Human Rights Watch (HRW) [advocacy website] urged [press release] the government of Ethiopia on Wednesday to release 17 prominent Muslim leaders who were arrested last month in the Ethiopian capital, Addis Ababa. HRW asserted that the Ethiopian government has used its anti-terrorism law [Anti-Terrorism Proclamation of 2009, text] as a tool to crack down on dissent, particularly dissent amongst the nation's Muslims, who constitute 30 percent of Ethiopia's population. In the press release, HRW senior researcher Ben Rawlence [official profile] contended that the detention of these 17 Muslim leaders constituted an abuse of power by Ethiopia's government:
The arrest of 17 prominent Muslims for exercising their basic rights to free speech is just the latest misuse of Ethiopia's laws, and notably its anti-terrorism law. All those held should be immediately released unless the government can promptly produce credible evidence of unlawful activity.An Ethiopian court is expected to rule this week on whether to bring charges against the detained Muslim leaders.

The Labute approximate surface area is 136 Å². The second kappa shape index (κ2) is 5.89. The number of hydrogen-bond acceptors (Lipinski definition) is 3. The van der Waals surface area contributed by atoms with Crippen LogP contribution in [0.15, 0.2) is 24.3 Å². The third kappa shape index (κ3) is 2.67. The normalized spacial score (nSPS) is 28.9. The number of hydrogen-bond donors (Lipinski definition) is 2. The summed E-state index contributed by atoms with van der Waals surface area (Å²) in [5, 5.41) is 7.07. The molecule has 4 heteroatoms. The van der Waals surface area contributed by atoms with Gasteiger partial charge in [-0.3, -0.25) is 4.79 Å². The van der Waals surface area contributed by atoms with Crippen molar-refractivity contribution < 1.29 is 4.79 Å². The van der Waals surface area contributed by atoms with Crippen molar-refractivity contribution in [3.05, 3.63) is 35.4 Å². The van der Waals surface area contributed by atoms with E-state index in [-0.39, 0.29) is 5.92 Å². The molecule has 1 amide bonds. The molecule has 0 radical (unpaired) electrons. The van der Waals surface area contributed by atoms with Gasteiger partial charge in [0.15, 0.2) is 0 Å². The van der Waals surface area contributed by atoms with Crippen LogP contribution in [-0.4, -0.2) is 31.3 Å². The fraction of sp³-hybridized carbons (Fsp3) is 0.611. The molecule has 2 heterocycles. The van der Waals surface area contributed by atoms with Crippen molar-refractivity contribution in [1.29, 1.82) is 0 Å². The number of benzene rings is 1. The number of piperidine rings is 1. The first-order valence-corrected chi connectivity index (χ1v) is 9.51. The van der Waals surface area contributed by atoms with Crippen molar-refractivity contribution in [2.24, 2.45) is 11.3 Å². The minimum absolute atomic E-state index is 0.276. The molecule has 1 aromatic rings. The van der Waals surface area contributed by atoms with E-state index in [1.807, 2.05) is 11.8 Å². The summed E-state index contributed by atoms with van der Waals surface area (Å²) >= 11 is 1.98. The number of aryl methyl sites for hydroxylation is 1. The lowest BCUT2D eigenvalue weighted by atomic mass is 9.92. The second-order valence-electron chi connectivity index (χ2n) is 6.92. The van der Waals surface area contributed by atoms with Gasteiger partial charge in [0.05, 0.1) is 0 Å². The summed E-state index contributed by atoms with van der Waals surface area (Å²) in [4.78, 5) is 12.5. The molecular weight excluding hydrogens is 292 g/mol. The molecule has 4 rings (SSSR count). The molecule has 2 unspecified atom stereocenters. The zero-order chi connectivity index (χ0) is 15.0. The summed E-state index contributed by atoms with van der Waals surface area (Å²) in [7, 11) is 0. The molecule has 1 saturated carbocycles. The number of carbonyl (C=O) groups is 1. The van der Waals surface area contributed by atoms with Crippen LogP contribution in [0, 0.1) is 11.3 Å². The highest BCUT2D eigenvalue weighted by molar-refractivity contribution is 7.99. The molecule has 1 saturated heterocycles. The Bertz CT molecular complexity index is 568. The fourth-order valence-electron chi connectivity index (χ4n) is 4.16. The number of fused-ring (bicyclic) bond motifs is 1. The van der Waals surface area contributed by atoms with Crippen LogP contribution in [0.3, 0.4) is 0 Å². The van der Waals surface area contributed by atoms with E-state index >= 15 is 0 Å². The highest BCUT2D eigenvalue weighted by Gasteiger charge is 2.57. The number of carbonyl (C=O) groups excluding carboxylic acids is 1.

Ethiopia [JURIST news archive] has drawn criticism from the international community regarding its recent human rights record. Last month UN High Commissioner for Human Rights Navi Pillay [official profile] expressed concern that Ethiopia is intimidating journalists [JURIST report]. Earlier in July, Amnesty International (AI) [advocacy website] criticized [JURIST report] the imprisonment of 20 activists in Ethiopia under the nation's anti-terrorism law. In June, the Ethiopian Federal High Court [official website, in Amharic] convicted [JURIST report] 24 journalists, political opposition leaders and others under the anti-terrorism law. In January, the Ethiopian court convicted [JURIST report] three journalists, a political opposition leader and a politician's assistant for conspiring to commit acts of terrorism in violation of the controversial law. Human rights groups such as HRW have criticized the conviction and called the government to drop all charges. In December HRW stated [JURIST report] that the controversial law is "fundamentally flawed and being used to repress legitimate reporting." The statement came after two Swedish journalists were convicted [Bloomberg report] of supporting terrorism.